CLEVELAND — With the new year comes a fresh start. The odds for people in Cleveland aren't so good, according to a study from Wallethub.
The study looked at 182 cities, and compared success rates to keeping common New Year's resolutions, one being health resolutions.
Coach Alex Mazzurco said her biggest tip for people trying to get healthier is to set small, short-term goals, setting a person up for a bigger goal.
"People might want to lose 50 or 100 pounds, but they need to celebrate the 5 pound victories," she said.
Forgetting to celebrate small victories can set up a person for defeat, and ultimately, giving up altogether.
“If we say, 'Hey, I made a bad choice today. Maybe I overindulged at lunch or I had too many cookies at Christmas, jump right back on. Tomorrow is a new day," said Lindsey Cottone, a client of Mazzurco's.
Cottone is a mother of three, wife and business owner who set out to change her life for her family and herself.
She weighed 230 pounds at her heaviest.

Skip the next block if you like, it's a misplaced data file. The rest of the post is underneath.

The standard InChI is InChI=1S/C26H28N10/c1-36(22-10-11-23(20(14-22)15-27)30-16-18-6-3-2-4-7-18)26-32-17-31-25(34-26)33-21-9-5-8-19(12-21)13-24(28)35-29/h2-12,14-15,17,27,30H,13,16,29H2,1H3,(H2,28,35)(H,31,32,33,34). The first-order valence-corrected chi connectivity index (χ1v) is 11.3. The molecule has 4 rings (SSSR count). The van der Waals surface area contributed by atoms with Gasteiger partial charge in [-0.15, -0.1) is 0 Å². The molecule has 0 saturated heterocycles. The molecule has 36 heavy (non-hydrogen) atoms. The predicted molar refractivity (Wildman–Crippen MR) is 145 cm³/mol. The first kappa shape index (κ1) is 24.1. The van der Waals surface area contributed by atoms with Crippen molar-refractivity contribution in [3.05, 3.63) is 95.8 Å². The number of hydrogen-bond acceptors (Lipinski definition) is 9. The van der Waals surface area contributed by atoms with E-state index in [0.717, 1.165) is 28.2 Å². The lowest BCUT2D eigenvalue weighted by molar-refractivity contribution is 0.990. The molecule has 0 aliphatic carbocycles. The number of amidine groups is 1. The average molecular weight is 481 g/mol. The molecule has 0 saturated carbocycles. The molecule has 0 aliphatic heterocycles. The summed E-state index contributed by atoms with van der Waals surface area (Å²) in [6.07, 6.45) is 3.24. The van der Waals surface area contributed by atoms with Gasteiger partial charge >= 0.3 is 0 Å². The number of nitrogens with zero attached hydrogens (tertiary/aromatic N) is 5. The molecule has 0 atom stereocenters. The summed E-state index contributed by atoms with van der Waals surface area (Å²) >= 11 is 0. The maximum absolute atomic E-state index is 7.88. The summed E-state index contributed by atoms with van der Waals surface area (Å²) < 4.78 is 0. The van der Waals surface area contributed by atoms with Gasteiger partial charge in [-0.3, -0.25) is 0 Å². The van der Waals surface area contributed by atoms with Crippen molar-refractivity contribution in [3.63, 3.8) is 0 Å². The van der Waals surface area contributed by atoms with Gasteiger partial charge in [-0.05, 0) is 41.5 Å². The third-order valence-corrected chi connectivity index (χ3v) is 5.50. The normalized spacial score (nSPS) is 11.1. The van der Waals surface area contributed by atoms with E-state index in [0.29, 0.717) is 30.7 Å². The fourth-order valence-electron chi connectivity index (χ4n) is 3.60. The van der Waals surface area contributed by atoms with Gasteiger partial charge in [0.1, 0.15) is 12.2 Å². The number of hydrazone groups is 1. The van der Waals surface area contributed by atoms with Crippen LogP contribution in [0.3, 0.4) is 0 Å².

“My bucket was empty, but everyone's bucket was full, she said.
She started tracking her calories, hired a coach and set a goal: to compete in a bodybuilding show.
“It gave them a chance to see their mom excel at a sport, and you know, bring home a big trophy, and they were so proud," she said.
While setting resolutions for 2019, Mazzurco said to expect a few hiccups along the way.
Between birthday parties, holidays and the occasional indulgences, set up a sustainable lifestyle, rather than an extreme diet, starting with one change at a time.
Another tip: find your "why".
“Maybe it's to play with your kids longer. To have more energy. To not feel like you need to nap mid day," she said.
Mazzurco said to find a friend or partner to keep you accountable.
“That one change will change into two, and spiral, and that will change your whole lifestyle," she said.